A conference on light-rail transit (LRT) invariably seems to draw out a highly explicit discussion about car design, the existence of rights-of-way for construction, and the great disparities between European advances and those in the United States. This paper suggests that, despite the high degree of competence that the technical community can claim in advocating LRT implementation, it is all little more than an academic exercise if the local, state, and national political realities are not recognized as integral aspects of implementation. The discussion in this paper is based on a survey conducted on a national scale of the key political figures in those states or areas considering LRT, as well as many key members of the agency and consulting staffs. The paper calls attention to the essential weaknesses inherent in current efforts to revitalize LRT as a primary element in urban transportation. /Author/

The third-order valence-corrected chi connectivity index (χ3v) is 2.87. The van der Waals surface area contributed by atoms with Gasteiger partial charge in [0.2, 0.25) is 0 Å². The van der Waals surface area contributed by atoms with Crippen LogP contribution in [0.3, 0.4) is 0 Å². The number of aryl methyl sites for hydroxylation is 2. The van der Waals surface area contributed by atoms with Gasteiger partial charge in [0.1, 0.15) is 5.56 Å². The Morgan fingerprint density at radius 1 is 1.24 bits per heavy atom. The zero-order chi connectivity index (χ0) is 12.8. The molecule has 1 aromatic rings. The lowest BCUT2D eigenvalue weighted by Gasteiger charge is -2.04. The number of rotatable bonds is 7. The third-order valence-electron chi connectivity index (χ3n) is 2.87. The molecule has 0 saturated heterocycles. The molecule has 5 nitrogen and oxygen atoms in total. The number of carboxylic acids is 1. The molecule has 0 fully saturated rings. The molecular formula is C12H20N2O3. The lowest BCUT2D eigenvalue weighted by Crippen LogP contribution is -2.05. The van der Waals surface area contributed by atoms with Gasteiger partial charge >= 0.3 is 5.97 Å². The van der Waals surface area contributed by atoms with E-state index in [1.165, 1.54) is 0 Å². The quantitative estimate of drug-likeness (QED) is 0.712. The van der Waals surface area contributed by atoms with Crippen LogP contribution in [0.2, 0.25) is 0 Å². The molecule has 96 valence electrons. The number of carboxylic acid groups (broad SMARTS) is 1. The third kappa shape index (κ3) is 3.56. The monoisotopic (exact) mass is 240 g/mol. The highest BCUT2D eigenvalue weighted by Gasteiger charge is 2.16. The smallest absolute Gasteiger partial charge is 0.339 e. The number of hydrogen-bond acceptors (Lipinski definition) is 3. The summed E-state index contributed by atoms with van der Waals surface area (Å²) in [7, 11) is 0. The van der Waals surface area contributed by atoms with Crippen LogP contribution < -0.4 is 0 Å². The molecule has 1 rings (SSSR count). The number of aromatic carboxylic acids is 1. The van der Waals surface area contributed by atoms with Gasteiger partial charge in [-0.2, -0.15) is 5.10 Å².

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    • Distribution, posting, or copying of this PDF is strictly prohibited without written permission of the Transportation Research Board of the National Academy of Sciences. Unless otherwise indicated, all materials in this PDF are copyrighted by the National Academy of Sciences. Copyright © National Academy of Sciences. All rights reserved. This paper appeared in TRB Special Report No. 182, Light-Rail Transit: Planning and Technology.
  • Corporate Authors:

    Transportation Research Board (TRB)

    Washington, DC   
  • Authors:
    • Leonard, Gerald B
  • Publication Date: 1978

Media Info

  • Media Type: Print
  • Pagination: pp 12-15
  • Monograph Title: Light rail transit: planning and technology
  • Serial:

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Filing Info

  • Accession Number: 00301300
  • Record Type: Publication
  • Files: TRIS, TRB, ATRI
  • Created Date: Oct 17 1981 12:00AM